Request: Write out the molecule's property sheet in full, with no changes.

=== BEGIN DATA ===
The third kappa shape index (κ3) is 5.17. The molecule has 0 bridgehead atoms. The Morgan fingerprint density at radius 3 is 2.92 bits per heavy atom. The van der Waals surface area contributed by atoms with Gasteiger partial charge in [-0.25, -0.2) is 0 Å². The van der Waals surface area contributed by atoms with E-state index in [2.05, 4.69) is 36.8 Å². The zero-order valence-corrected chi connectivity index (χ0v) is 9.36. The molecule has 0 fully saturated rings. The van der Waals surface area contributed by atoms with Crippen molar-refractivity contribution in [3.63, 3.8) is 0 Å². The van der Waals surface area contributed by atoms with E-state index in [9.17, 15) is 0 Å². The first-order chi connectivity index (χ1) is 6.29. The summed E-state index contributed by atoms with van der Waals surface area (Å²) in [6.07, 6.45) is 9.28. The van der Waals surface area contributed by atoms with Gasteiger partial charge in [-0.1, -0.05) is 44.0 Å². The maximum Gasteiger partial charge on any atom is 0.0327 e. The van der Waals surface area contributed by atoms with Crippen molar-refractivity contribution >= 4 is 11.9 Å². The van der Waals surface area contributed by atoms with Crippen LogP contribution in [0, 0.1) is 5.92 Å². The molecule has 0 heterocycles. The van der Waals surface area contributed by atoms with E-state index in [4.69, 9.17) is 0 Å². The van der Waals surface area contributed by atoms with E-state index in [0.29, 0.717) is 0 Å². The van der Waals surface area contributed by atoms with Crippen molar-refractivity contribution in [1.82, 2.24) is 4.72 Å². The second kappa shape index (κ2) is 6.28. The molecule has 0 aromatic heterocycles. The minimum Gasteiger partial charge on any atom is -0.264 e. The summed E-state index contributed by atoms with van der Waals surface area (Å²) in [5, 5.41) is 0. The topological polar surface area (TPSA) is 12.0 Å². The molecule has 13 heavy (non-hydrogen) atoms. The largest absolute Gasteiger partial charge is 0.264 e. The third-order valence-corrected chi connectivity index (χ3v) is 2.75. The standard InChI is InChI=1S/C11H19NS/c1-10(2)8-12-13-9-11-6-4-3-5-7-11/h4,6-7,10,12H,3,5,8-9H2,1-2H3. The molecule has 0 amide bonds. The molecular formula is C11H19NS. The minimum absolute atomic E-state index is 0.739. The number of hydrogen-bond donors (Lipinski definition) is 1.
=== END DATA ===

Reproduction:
The third kappa shape index (κ3) is 5.17. The molecule has 0 bridgehead atoms. The Morgan fingerprint density at radius 3 is 2.92 bits per heavy atom. The van der Waals surface area contributed by atoms with Gasteiger partial charge in [-0.25, -0.2) is 0 Å². The van der Waals surface area contributed by atoms with E-state index in [2.05, 4.69) is 36.8 Å². The zero-order valence-corrected chi connectivity index (χ0v) is 9.36. The molecule has 0 fully saturated rings. The van der Waals surface area contributed by atoms with Crippen molar-refractivity contribution in [3.63, 3.8) is 0 Å². The van der Waals surface area contributed by atoms with E-state index in [9.17, 15) is 0 Å². The first-order chi connectivity index (χ1) is 6.29. The summed E-state index contributed by atoms with van der Waals surface area (Å²) in [6.07, 6.45) is 9.28. The van der Waals surface area contributed by atoms with Gasteiger partial charge in [-0.1, -0.05) is 44.0 Å². The maximum Gasteiger partial charge on any atom is 0.0327 e. The van der Waals surface area contributed by atoms with Crippen molar-refractivity contribution >= 4 is 11.9 Å². The van der Waals surface area contributed by atoms with Crippen LogP contribution in [0, 0.1) is 5.92 Å². The molecule has 0 heterocycles. The van der Waals surface area contributed by atoms with E-state index in [4.69, 9.17) is 0 Å². The van der Waals surface area contributed by atoms with E-state index in [0.29, 0.717) is 0 Å². The van der Waals surface area contributed by atoms with Crippen molar-refractivity contribution in [1.82, 2.24) is 4.72 Å². The second kappa shape index (κ2) is 6.28. The molecule has 0 aromatic heterocycles. The minimum Gasteiger partial charge on any atom is -0.264 e. The summed E-state index contributed by atoms with van der Waals surface area (Å²) in [5, 5.41) is 0. The topological polar surface area (TPSA) is 12.0 Å². The molecule has 13 heavy (non-hydrogen) atoms. The largest absolute Gasteiger partial charge is 0.264 e. The third-order valence-corrected chi connectivity index (χ3v) is 2.75. The standard InChI is InChI=1S/C11H19NS/c1-10(2)8-12-13-9-11-6-4-3-5-7-11/h4,6-7,10,12H,3,5,8-9H2,1-2H3. The molecule has 0 amide bonds. The molecular formula is C11H19NS. The minimum absolute atomic E-state index is 0.739. The number of hydrogen-bond donors (Lipinski definition) is 1.